Syracuse (WSYR-TV) – After nearly a quarter century of research, a team from SUNY ESF is on the cusp of a major breakthrough.
They’ve developed an American Chestnut tree that’s resistant to the blight that all but wiped it out almost 100 years ago.
Biologists Bill Powell and Charles Maynard are finally at the point they’ve been working toward for so long – they just didn’t know it would take 23 years.
“We were getting our grants in the 80s. We said we’ll have it knocked in about five years then go onto something else. It took a lot longer than that,” said Maynard.
The small seedlings were developed to be resistant to the blight that wiped out nearly 5 billion American Chestnut trees in the Eastern United State about 80 years ago.
"25 percent of our forests were chestnut trees and these were some of the largest trees in the forest, five to ten feet in diameter, 80 to 100 feet tall and they produce a very nice nut crop every year so it’s very important to wildlife,” said SUNY ESF biologist Bill Powell.
But until now, no one could figure out how to grow the trees without them becoming blighted.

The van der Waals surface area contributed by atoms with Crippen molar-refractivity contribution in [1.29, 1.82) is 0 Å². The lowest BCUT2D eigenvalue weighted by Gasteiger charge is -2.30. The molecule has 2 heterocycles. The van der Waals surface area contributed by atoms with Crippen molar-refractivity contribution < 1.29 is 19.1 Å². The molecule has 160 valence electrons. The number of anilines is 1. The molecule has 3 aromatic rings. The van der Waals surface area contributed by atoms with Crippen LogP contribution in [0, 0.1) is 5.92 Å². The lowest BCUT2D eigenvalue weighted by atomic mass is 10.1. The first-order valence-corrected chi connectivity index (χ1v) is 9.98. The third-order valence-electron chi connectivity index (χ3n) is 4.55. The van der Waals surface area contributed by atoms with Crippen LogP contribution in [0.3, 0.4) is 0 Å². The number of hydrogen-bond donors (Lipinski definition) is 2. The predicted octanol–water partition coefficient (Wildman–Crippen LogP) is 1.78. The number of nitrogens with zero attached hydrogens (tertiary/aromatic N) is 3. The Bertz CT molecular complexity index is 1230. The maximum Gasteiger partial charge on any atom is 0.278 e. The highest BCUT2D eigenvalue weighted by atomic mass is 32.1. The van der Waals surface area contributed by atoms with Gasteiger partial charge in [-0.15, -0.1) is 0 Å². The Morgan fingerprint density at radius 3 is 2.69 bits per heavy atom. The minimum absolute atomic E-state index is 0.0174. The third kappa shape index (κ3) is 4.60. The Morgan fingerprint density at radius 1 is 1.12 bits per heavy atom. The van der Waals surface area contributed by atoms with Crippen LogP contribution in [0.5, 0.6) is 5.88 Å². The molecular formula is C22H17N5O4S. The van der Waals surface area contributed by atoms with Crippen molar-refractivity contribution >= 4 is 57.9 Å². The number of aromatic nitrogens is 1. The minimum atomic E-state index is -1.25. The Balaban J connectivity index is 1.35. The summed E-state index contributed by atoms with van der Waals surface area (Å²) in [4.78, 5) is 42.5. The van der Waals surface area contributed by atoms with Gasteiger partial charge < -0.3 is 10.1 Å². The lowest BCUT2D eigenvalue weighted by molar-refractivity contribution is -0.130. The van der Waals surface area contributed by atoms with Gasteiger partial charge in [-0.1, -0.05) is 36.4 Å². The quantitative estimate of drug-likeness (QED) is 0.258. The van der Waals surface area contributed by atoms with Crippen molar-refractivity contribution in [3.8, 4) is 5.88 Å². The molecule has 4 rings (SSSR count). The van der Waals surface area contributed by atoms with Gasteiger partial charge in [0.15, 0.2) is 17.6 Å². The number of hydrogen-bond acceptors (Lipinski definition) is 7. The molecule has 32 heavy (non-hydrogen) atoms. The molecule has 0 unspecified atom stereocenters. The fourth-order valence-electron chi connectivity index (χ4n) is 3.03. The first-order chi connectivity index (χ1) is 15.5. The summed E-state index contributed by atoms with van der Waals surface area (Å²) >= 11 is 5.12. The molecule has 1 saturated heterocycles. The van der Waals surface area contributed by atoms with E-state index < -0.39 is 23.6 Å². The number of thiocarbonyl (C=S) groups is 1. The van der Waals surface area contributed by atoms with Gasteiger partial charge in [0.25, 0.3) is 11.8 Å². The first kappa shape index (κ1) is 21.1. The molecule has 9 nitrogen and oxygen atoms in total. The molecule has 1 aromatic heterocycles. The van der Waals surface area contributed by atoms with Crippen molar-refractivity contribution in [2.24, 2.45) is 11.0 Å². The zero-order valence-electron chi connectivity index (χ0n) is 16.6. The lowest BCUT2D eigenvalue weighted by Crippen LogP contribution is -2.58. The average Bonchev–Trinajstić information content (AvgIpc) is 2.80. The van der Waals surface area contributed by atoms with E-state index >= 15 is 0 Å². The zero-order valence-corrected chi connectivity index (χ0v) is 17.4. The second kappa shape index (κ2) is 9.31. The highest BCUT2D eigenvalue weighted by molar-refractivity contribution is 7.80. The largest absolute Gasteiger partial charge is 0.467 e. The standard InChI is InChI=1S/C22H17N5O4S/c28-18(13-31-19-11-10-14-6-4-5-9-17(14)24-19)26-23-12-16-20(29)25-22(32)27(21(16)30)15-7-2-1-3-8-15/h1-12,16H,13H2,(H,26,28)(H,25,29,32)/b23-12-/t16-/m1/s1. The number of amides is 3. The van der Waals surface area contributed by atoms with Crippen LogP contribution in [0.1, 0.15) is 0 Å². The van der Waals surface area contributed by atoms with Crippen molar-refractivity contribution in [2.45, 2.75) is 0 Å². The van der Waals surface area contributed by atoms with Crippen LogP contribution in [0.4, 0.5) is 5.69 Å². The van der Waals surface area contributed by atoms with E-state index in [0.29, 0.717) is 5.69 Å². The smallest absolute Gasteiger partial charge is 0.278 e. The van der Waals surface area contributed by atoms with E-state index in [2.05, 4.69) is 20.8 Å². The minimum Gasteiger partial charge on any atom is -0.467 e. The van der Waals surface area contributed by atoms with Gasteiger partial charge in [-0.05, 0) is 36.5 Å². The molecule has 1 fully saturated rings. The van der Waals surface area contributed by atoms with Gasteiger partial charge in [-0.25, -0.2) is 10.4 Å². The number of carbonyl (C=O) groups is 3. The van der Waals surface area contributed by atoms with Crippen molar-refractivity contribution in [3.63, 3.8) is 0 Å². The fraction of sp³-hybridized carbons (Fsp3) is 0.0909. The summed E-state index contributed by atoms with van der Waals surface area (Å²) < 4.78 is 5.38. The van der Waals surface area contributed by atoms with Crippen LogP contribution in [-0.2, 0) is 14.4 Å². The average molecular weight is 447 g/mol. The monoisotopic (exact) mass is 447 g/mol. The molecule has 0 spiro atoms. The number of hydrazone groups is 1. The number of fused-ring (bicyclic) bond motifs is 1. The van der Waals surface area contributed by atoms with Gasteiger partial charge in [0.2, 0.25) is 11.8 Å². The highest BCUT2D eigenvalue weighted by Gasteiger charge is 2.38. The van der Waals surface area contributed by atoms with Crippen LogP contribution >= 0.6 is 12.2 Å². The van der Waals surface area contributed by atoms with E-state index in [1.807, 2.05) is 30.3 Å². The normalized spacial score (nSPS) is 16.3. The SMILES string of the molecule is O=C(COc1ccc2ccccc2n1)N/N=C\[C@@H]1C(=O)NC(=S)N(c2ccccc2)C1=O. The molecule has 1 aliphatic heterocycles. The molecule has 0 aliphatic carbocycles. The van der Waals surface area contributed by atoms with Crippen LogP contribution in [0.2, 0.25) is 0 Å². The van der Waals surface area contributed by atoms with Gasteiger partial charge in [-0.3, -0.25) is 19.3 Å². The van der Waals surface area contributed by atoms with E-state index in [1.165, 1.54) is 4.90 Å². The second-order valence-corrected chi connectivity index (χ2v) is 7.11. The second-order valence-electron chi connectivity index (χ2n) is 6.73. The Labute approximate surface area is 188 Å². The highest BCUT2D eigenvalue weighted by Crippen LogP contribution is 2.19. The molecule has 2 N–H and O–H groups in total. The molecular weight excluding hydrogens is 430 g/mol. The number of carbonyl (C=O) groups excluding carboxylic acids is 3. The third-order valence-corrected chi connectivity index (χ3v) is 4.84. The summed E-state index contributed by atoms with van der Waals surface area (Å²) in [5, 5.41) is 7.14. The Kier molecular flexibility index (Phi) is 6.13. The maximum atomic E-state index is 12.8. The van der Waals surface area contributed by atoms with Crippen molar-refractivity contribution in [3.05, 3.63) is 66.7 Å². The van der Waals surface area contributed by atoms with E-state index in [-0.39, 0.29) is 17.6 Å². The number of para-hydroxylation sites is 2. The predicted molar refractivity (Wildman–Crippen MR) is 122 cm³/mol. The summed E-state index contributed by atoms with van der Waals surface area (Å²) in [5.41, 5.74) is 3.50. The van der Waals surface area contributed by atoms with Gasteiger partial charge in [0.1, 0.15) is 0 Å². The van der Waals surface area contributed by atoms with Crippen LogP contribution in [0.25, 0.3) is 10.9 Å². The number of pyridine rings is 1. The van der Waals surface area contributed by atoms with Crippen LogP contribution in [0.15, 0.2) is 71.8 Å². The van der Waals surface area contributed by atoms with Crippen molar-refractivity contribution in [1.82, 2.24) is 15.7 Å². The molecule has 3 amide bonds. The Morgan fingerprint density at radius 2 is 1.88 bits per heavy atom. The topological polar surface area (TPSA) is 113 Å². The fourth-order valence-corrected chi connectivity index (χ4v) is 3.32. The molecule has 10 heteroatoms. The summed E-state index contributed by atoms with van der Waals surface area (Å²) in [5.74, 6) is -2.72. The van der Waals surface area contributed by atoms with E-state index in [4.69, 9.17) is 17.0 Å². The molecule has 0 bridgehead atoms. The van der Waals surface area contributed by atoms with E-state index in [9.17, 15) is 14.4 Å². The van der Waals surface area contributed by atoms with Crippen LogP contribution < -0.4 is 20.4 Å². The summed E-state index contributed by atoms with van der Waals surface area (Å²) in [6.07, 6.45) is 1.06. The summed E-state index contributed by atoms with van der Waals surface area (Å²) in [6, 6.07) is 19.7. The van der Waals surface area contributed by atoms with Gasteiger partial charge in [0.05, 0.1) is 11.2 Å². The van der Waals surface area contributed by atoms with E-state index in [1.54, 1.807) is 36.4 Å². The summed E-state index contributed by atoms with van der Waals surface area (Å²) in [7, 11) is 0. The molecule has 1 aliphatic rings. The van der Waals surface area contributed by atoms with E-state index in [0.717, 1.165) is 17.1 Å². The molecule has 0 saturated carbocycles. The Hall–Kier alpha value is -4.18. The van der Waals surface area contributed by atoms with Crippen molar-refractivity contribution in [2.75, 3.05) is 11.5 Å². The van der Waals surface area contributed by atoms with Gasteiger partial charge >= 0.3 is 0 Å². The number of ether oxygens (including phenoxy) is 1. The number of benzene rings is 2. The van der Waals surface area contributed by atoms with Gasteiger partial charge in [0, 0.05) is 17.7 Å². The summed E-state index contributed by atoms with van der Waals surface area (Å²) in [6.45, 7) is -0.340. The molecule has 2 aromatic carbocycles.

"There's all kinds of permitting to get done and it’s much more complicated than just traditional tree breeding,” Maynard said.
Because the trees have been biogenetically engineered the USDA, EPA and FDA have to approve them before they can be passed out to people.
“Longbranch Park was named because of the chestnut trees that used to be there before the blight, so it would be great to actually put some trees back in that area so they can have their namesake back,” Powell said.
The pair said that while they led the work, about 61 people over the years have contributed to the operation.
They currently have about 1,000 trees planted in various locations. They’re still trying to determine the best spot to introduce the tree.